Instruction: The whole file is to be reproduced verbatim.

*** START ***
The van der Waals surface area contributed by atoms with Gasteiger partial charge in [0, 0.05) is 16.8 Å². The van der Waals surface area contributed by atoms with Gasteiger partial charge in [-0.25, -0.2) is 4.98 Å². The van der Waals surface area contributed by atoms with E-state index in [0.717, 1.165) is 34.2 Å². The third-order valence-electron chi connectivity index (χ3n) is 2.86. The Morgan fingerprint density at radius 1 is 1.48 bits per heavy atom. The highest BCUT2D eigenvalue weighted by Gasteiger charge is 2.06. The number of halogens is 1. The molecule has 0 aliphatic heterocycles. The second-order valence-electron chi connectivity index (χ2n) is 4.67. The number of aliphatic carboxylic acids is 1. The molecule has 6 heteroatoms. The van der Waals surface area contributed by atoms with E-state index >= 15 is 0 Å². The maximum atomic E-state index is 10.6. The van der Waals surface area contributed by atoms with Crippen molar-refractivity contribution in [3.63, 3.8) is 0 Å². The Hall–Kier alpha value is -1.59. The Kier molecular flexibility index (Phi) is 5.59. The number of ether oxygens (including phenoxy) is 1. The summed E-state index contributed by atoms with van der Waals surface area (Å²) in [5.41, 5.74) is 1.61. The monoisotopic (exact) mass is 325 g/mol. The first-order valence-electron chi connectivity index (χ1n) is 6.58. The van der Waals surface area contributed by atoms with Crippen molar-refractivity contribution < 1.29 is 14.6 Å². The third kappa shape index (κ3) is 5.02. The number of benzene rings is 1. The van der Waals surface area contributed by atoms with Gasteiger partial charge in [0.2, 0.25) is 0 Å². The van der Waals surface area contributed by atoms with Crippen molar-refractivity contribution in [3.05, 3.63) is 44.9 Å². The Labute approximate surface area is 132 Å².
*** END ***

The van der Waals surface area contributed by atoms with Gasteiger partial charge in [0, 0.05) is 16.8 Å². The van der Waals surface area contributed by atoms with Gasteiger partial charge in [-0.25, -0.2) is 4.98 Å². The van der Waals surface area contributed by atoms with E-state index in [0.717, 1.165) is 34.2 Å². The third-order valence-electron chi connectivity index (χ3n) is 2.86. The Morgan fingerprint density at radius 1 is 1.48 bits per heavy atom. The highest BCUT2D eigenvalue weighted by Gasteiger charge is 2.06. The number of halogens is 1. The molecule has 0 aliphatic heterocycles. The second-order valence-electron chi connectivity index (χ2n) is 4.67. The number of aliphatic carboxylic acids is 1. The molecule has 6 heteroatoms. The van der Waals surface area contributed by atoms with E-state index >= 15 is 0 Å². The maximum atomic E-state index is 10.6. The van der Waals surface area contributed by atoms with Crippen molar-refractivity contribution in [3.63, 3.8) is 0 Å². The Hall–Kier alpha value is -1.59. The Kier molecular flexibility index (Phi) is 5.59. The number of ether oxygens (including phenoxy) is 1. The summed E-state index contributed by atoms with van der Waals surface area (Å²) in [5.41, 5.74) is 1.61. The monoisotopic (exact) mass is 325 g/mol. The first-order valence-electron chi connectivity index (χ1n) is 6.58. The van der Waals surface area contributed by atoms with Crippen molar-refractivity contribution < 1.29 is 14.6 Å². The third kappa shape index (κ3) is 5.02. The number of benzene rings is 1. The van der Waals surface area contributed by atoms with Gasteiger partial charge in [0.2, 0.25) is 0 Å². The van der Waals surface area contributed by atoms with Crippen molar-refractivity contribution in [3.05, 3.63) is 44.9 Å². The Labute approximate surface area is 132 Å².